Last week, the Nevada COVID-19 Mitigation and Management Task Force said it would allow bars, taprooms, breweries and wineries in Washoe County to reopen on Wednesday at 11:59 p.m.
For bars, breweries and other establishments around Reno and Las Vegas that don’t serve food, it’s been almost two months since they were required to close.
Bars were shut down in March by Gov. Steve Sisolak in an attempt to slow the spread of COVID-19. Bars were allowed to reopen on June 30 but then were required to close again less than a month later, on July 27.
For some bar owners, the reopening is long overdue. And there are still questions as to why bars that serve food were allowed to stay open.
“We’re very excited to finally be able to reopen I but I think there’s a part of us that’s a little reserved — just because until it happens it hasn’t happened,” said Sadie Bonnette, owner of Death & Taxes. “I do feel that we will be able to remain open. I’m hoping that they just don’t close down an industry as a whole because there were a few bad apples in the bunch.”
Chapel Tavern owner Duncan Mitchell said he’s not holding his breath as to whether the bars will be allowed to stay open.
“I don’t think bars cause coronavirus anymore than any other businesses do. It just seemed like we were singled out for some reason,” Mitchell said. “Why was food the deciding factor for who got to open and who didn’t get to open? It should have been based on who was following the rules, who was following the protocols.”
On Monday, Jaimi Ficco, the owner of Beer NV, gave members of the press a tour with the Washoe County Health District on how the reopening will work.
Whether you’re planning on hitting up your favorite bar with friends or a long-attended brewery on your own this week, this is what you can expect as you head out:
Masks are still required
Masks will be required for patrons when they’re not where they’ve been seated.
Customers will also be asked to use hand sanitizer when entering the facility. “We’ll have a hand sanitizing station for guests,” Ficco said. “We ask that they sanitize their hands upon entry. Sit down with your mask. Anytime you get up, make sure you have your mask on whether it’s we go to the bathroom, look at the menu boards or enter or leave.”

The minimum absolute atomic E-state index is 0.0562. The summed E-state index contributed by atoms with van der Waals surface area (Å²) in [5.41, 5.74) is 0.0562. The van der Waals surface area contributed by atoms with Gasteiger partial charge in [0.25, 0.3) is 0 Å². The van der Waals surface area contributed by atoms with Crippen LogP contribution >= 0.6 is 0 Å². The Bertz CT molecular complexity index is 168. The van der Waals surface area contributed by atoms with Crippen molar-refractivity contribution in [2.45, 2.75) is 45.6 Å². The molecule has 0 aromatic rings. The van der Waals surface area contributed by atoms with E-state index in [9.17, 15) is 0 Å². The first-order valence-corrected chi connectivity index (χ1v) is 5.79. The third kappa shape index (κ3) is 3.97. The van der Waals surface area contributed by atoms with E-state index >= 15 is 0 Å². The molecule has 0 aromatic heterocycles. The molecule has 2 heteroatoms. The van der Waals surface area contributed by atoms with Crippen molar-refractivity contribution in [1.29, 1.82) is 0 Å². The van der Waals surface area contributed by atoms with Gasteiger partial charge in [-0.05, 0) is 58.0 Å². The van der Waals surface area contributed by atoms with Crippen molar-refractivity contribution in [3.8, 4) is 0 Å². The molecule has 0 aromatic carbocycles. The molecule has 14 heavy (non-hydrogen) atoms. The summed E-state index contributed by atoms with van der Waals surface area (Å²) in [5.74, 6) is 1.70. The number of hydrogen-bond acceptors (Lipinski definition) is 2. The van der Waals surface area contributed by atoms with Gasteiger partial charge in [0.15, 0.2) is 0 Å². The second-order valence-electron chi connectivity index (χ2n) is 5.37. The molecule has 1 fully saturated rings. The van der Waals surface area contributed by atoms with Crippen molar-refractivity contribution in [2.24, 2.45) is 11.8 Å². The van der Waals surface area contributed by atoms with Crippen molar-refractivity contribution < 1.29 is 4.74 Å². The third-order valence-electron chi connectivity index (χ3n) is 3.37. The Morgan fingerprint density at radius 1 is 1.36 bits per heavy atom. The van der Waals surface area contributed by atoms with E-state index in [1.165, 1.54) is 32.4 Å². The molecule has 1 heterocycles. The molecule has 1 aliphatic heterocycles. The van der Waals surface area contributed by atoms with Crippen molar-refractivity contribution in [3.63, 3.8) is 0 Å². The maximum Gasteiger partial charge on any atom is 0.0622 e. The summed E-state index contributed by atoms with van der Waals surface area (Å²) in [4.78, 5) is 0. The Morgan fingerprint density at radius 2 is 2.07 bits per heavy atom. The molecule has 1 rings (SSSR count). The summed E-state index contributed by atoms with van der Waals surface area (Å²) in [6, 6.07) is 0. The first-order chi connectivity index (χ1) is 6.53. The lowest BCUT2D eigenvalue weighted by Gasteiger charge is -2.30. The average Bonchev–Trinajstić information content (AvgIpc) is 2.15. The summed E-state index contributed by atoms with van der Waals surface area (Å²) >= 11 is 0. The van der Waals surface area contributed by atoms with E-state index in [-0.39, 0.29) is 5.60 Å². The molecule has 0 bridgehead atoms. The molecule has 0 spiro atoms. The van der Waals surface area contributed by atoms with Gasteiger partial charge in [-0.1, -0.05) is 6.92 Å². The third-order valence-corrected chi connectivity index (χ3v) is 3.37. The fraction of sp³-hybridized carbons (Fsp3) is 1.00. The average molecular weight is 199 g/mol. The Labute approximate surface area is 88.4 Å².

If you’re going out with a group, make sure it’s smaller than six
Bars will only allow parties of six or less to be seated at a table. If you want to be seated at the bar, your party must be three or smaller.
Parties must also arrive at the same time in order to be seated together.
No walking up to the bar, occupancy is capped at 50%
Bars, taprooms and breweries can only operate at 50% capacity and patrons must be seated at six feet apart for social distancing.
Patrons must be served where they’re seated. This means no approaching the bar unless you’re seated there.
Guidelines from the county also suggest limiting the hours customers can stay to 2 hours, but it’s up to the business.
Live entertainment won’t be allowed.
Live entertainment and any interactive games such as pool, darts and video games won’t be allowed.
Employees will be screened for COVID-19.
Employees of bars should expect wellness checks when they arrive to work. If they show COVID-19 symptoms or have come into contact with someone who has tested positive for COVID-19, they will not be allow to return to work until they receive a negative test result.
Employees are also still required to wear masks and wash their hands at the beginning and end of their shift, before and after eating, after using the bathroom and after customer interactions.
Tables and other high traffic surfaces will be cleaned between customers.
Employees will be required to routinely clean tables, chairs, barters, restrooms, door handles and other high traffic surfaces. Patrons will not be able to sit at a table until it has been disinfected.
Deep cleaning will occur after the close of business each day.
So are they ready?
Reno-area bar owners interviewed on Wednesday afternoon said they are ready to open for business.
“I think there’s a lot of pent up demand to go to people’s favorite watering holes and get back together and feel semi-normal again. Even if a lot of the restrictions make it feel abnormal,” said Larry DeVincenzi, owner of Rum Sugar Lime. “We just need everybody’s cooperation, and that goes from the businesses to the staff, but more importantly, I think the public.”
Mitchell said he thinks people are “chomping at the bit” to come out and socialize.
“It seems to me, for the most part, people are kind of used to this new normal,” Mitchell said. “They’re kind of used to wearing the masks, they’re kind of used to social distancing, and I think people feel that if they follow the guidelines and they do what they’re supposed to do that they can come to bars and be safe.”
Jeremy Warren, the CEO and co-founder of Revision Brewing Company, said they already have rules in place to ensure compliance with the county.
“I think Revision Brewing is more than prepared and ready to lead by example,” he said.
Taylor Avery is a student at the Reynolds School of Journalism and is a Fall 2020 intern reporter for the Reno Gazette Journal. You can support her work by contributing to the journalism school’s Dean’s Advisory Council fund.